For British athletes and spectators alike, the London 2012 Olympic and Paralympic Games was an experience like no other.
It’s now ten years since Jess Ennis and Jonnie Peacock lit up the Olympic Stadium, Dame Katherine Grainger and Ellie Simmonds shone both on and in the water, and the likes of Laura Kenny, Hannah Cockroft, Nicola Adams and Lee Pearson made themselves household names.
For some, it changed careers and lives. All this summer, we’ll be asking British athletes – whether they competed in London or not – for their memories of the Games, and the impact that it’s had on them. Here, Laura Deas, who competed in equestrian events before joining Great Britain’s skeleton programme and winning winter Olympic bronze in 2018, shares her memories.
“I’ll forever remember the feeling of being swept down the streets of London along with the thousands of other Olympic fans. We were on our way to watch the dressage, and there was an indefinable buzz in the air as thousands of us approached the gates of Greenwich Park.
“Everyone was smiling, enjoying the anticipation of what we were about to see. ‘Games Makers’ ushered us in the right direction with humour and positivity, just a few of the 70,000 volunteers that were helping make the Games happen. This was my capital city, but as I’d never seen it before.
“The London 2012 Olympics was one of those rare events where it felt like everyone in the country came together, and for an aspiring Team GB athlete at the time, it was totally intoxicating.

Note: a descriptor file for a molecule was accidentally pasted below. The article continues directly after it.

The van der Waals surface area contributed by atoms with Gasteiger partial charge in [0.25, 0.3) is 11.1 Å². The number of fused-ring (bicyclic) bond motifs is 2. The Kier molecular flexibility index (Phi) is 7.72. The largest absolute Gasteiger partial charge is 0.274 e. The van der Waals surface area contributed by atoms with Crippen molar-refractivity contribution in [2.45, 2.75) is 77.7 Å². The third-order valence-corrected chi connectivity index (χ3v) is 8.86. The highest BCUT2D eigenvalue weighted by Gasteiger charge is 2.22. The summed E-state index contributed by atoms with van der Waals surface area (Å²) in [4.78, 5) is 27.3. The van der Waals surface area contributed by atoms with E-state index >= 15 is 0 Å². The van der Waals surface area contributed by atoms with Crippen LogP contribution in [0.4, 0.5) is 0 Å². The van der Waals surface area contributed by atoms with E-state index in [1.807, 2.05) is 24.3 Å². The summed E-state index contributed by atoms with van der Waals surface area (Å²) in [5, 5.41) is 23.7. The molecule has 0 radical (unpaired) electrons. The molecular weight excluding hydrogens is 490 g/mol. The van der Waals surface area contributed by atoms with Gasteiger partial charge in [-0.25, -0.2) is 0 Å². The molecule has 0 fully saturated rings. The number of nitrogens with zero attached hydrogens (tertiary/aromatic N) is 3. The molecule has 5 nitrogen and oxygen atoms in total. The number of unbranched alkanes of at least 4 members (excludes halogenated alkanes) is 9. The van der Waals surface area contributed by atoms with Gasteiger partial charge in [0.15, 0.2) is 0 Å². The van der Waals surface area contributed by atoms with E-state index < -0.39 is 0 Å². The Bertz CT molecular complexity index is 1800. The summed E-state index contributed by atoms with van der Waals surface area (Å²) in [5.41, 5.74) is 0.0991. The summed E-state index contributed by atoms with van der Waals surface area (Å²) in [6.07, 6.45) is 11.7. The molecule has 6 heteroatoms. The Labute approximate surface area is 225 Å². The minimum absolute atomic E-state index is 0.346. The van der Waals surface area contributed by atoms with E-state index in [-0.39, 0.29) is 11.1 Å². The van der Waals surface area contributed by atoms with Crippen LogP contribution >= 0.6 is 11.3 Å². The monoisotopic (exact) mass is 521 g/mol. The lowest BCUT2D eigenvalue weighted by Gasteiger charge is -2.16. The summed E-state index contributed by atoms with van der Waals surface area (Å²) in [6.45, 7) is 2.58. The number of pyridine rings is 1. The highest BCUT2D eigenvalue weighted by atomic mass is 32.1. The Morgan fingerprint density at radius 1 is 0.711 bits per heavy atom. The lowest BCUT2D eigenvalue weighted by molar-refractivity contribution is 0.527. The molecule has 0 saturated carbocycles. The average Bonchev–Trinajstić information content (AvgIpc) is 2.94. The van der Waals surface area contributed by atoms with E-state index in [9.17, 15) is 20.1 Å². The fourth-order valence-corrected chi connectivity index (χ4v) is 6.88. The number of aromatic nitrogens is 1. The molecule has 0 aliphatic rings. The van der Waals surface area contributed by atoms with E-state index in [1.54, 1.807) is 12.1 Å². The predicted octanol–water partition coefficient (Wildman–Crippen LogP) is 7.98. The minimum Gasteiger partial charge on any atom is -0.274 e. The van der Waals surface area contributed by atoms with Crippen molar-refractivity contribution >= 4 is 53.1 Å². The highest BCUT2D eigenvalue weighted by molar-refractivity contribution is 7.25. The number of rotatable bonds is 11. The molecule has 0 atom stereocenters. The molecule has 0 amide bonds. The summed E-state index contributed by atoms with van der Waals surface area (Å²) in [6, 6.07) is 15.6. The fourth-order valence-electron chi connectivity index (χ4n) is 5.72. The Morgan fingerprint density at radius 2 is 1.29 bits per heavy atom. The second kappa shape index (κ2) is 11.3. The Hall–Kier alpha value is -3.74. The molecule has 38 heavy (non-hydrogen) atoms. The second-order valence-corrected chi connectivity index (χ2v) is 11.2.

“I was two years into my fast-track skeleton career, at that time aiming for the Sochi Games in 2014, and so to feel the warmth and excitement of the British people towards our athletes was incredibly inspiring.
“There were several moments during the Games where I thought to myself, whilst watching our athletes, that this could possibly be me one day. If I wasn’t inspired before those Games, I certainly was afterwards!
“I’ll never forget seeing Charlotte Dujardin and Valegro perform their gold medal-winning freestyle routine. It was a total masterpiece, the atmosphere was electric and there was a definite sense that history was being made in those few moments.
“The soundtrack included ‘Land of Hope and Glory’ and the chimes of Big Ben, and it managed to capture perfectly the swell of patriotism and goodwill that had taken hold of us all.
“Going to watch the dressage at Greenwich felt like a meeting of my past and my future. I was watching some of my heroes of the equestrian world, some of whom I knew and had competed against, but it was a world I had also now left behind to pursue a chance of Olympic glory in skeleton.
“It felt like a farewell note from the sport which was my first love, packaged in inspiration and hope for my future.”